Messenger RNA (mRNA) are RNA molecules that carry messages from DNA as part of gene expression. Discovered only in 2002, riboswitches appear to be an ancient and widespread class of mRNA elements. One particular riboswitch, the flavine mononucleotide (FMN)-activated riboswitch, is a promising target for antibiotics. This riboswitch is critical to the production of riboflavin (vitamin B2) in bacteria but not in humans. Activating the bacterial FMN riboswitch would shut down this biosynthetic pathway, preventing the growth of bacteria without affecting human health. Very likely, several other riboswitches are potential targets for novel small molecule drugs. These riboswitches and small molecules binding to them are yet to be discovered.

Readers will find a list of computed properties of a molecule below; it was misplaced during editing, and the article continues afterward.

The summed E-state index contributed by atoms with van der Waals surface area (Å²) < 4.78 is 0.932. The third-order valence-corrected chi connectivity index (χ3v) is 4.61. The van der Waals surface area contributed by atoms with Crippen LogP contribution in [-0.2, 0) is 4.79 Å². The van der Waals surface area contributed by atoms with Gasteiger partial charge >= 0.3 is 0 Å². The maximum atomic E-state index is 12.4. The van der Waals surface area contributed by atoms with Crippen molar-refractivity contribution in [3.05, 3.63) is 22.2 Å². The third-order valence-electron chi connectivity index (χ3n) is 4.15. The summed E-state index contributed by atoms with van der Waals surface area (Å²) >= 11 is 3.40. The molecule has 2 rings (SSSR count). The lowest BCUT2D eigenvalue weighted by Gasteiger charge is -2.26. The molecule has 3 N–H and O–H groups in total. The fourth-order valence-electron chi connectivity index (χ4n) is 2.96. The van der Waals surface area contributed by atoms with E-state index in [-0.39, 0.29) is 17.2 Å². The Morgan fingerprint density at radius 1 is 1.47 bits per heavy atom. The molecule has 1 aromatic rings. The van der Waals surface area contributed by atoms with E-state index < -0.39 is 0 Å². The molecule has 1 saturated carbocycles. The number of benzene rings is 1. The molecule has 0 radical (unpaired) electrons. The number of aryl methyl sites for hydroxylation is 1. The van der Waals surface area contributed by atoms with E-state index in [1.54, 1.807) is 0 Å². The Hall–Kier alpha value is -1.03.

Searching for small molecules can be tedious and time-consuming. Virtual high throughput screening is both quicker and less costly than any experimental approaches. Profs. Jérôme Waldispühl and Nicolas Moitessier, both at McGill University, are developing the computational infrastructure and technology needed for genome-wide screening of riboswitch elements and the identification of novel small molecules that activate them.